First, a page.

Austin Seminary Book Club discussion

Fathers in Faith: Reflections on Parenthood and a Christian Life
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May 2014 > May Book of the Month: Fathers in Faith: Reflections on the Parenthood and a Christian Life by Allan Cole

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message 1: by AustinSeminary (last edited May 01, 2014 08:40AM) (new)

AustinSeminary | 66 comments Mod
We are pleased to announce our May book of the month; Fathers in Faith: Reflections on the Parenthood and a Christian Life by Allan Cole. Austin Seminary Allan Cole, Dean and Professor in the Nancy Taylor Williamson Distinguished Chair of Pastoral Care at Austin Seminary, will be leading the discussion.

Here's the book synopsis:

"Drawing on their experiences as fathers, eleven men share what they have learned about parenting, living a Christian life, and the relationship between the two. As fathers to children ranging in age from the very young to adults, contributors reflect on some of their joys and successes as fathers but also on their questions, concerns, mistakes, sorrows, and hopes--for themselves and for their children. They invite all parents to reflect on and learn from their own parenting experiences. This kind of reflection fosters wisdom, perspective, and, in solidarity with other parents, gratitude, confidence, and hope in the parenting life."

Allan Hugh Cole Jr. is Academic Dean and Professor in the Nancy Taylor Williamson Distinguished Chair of Pastoral Care at Austin Presbyterian Theological Seminary, in Austin, Texas. He is the author or editor of several books, including Good Mourning (2008); The Life of Prayer (2009); A Spiritual Life (editor, 2011); and The Faith and Friendships of Teenage Boys (coauthor, 2012). He is father to two daughters.

message 2: by Allan (new)

Allan Hello. This is Allan Cole, and I am pleased to lead discussion relating to the May selection of the Austin Seminary Book Club.

I had the privilege of editing Fathers in Faith, which allowed me to assemble and work with a group of thoughtful, sensitive, and courageous fathers. Their essays point to both the joys and challenges of parenthood in these days, and I have learned a great deal about myself as a parent by virtue of their insights. I hope this will be true for you, too.

As you begin reading the book, I encourage you to reflect on these two questions.

1. How do parenthood and parenting relate to a life of faith?

2. What are you most struck by when reading these personal reflections? In other words, what surprises you, puzzles you, challenges you, encourages you, etc.?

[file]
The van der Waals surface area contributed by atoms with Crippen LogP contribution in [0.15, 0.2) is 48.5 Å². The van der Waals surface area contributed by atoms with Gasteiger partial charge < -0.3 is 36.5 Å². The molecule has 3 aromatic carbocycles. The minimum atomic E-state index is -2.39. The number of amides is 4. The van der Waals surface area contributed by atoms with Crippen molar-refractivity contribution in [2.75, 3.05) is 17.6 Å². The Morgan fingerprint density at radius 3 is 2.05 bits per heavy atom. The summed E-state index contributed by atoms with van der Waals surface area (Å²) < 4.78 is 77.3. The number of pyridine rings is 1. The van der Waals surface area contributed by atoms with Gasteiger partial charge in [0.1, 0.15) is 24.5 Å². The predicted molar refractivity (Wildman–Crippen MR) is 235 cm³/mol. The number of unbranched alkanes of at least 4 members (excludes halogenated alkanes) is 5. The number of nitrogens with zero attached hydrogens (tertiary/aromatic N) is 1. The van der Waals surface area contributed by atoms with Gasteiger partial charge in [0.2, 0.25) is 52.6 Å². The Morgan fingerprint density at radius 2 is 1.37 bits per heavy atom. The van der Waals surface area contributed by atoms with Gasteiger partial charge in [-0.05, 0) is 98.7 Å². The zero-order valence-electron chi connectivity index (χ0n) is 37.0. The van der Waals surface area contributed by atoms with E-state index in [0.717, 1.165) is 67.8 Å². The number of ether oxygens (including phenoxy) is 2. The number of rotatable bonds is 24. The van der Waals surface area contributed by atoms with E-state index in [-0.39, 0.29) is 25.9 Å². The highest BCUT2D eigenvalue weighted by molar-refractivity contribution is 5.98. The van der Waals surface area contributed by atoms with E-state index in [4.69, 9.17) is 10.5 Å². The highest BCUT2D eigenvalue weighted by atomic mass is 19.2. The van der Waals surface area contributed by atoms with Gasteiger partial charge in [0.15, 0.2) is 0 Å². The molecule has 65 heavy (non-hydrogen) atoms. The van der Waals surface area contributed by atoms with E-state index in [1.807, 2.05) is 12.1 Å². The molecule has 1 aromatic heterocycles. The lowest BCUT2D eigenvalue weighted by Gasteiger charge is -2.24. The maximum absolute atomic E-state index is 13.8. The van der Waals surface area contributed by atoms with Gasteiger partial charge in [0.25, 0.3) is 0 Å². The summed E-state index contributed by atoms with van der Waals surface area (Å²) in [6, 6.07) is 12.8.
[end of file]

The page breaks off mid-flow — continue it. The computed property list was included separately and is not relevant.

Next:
I look forward to our discussions.

message 3: by AustinSeminary (last edited May 06, 2014 02:47PM) (new)

AustinSeminary | 66 comments Mod
1. I appreciate the idea of drawing on the disciplines of fatherhood by looking at the relationship between God and us, his children. I have yet to have children myself and grew up in a family where my mother raised me, but the latter occurrence made me incredibly aware of the importance a father has in a family, and brought me closer to my relationship with God, the quintessential father. So this book really hits home.

2. It's refreshing to see reflections of men who are grounded in both faith and family. Often , it seems, when fathers are depicted in media it's an unattractive portrayal so this is a helpful reminder that there are plenty of men in the world who are willing to let their guard down and show that there is more to being masculine and a father than machismo and discipline. As many of us know, vulnerability is not always a characteristic encouraged in boys or men.

The chance to see both sides of the coin on any subject is, in my opinion, always a good thing.

-Adam Sweeney-

message 4: by Sharon (new)

Sharon Sandberg | 4 comments I've not actively commented in the book club, and honestly have not started this book yet. Part of my hesitation is that I am a single woman with no children and not really sure how this book would be relevant to me.

What can persuade me (or someone like me) to read this book?

message 5: by Frank (new)

Frank Mansell | 49 comments As a grandfather of teenage girls I shared some of Sharon's feelings -- until I began to read the book. I am several chapters into it now and find the experiences of the authors interesting and informative. I will be preaching on Father's Day in June and think that the essays may provide some fresh thoughts (though I have not yet looked at the lections for that day). I think this might be a book to share with my son, also a pastor, who is the father of the two teens I mentioned.